The truth of the matter is: all businesses that are digital at their core, will be agile. Agile isn’t going away. However, any business that thinks that agile is a fad, or a veneer, or something to be ‘seen’ to be doing, will fail. So don’t be surprised by an agile backlash from our staid cousins in starched shirts.

How to do it right

Agile is more than daily stand-up meetings and scrums, it’s a complete change to decision-making processes, it involves an unfamiliar degree of honesty and enquiry, of collaboration and the distribution of authority through a flatter organisation.

There’s a tendency to do “agile light” to avoid the inevitable challenges; and there’s a tendency to apply agile in areas where innovation and change isn’t appropriate. In a highly regulated, process-based environment, agile can genuinely be disruptive.

First, CIOs or CTOs need to ask, “do you need to be agile and, if so, which parts of your company do and where should you begin?” If all you’re being offered is a series of workshops on how to be agile, that’s only going to scratch the surface. Becoming agile is more than just doing a workshop. It involves changing mindsets, decision-making processes, hiring new talent, building new capabilities. It’s more than having a stand-up meeting and a scrum coach, it’s changing by making software.

Reaching agile is a heady goal. It means your company will be better able to respond quickly, to customer need, in a way that is sustainable to business.

When you don’t need to do agile…

I will also add a word of warning here: there are some contexts which make agile development that wrong solution. For example, a situation where repetitive process and known qualities are important. For example, you don’t want your call centre to be agile – that’d be a disaster. In a call centre, you want people to follow a very strict set of processes.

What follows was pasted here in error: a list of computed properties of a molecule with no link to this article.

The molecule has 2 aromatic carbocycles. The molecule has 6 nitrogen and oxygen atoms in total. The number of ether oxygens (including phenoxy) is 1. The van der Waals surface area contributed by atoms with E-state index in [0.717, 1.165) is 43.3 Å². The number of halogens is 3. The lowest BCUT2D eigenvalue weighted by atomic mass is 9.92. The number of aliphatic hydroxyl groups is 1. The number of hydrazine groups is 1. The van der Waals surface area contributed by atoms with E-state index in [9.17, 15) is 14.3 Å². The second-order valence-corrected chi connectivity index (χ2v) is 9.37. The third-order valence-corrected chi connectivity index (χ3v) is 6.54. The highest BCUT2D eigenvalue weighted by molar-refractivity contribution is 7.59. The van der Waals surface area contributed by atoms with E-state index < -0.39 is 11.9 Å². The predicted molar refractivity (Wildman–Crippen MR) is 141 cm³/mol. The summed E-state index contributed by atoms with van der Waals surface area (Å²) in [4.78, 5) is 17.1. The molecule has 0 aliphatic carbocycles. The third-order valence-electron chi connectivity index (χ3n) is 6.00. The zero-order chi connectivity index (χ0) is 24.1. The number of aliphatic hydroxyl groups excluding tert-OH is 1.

Another context is where you are better off pursuing incremental efficiency gains. Then, it’s not just overkill – it’s damaging. You see this in banks and insurance companies – departments doing business as usual and someone comes in and says “we’ve got to do agile”. Agile is the antithesis of ‘business as usual’ because it’s about doing things differently and continuous innovation, and you don’t always need to do that. Especially if gains can genuinely be made on the margins.

What does it mean to be agile?

But, when done correctly, businesses will have the tools to harness dynamic and powerful forces in the pursuit of growth. True agile will give its adherents the right mindset and a set of capabilities fit for the post-modern era.

This all raises the question, what does it mean to really achieve agility?” The process involves a change of mindset, organisational structures, skills and process and can only be learnt through doing; new attitudes to investment process, mitigating risk, relinquishing a command and control mentality.

William Owen, Made by Many (opens in new tab)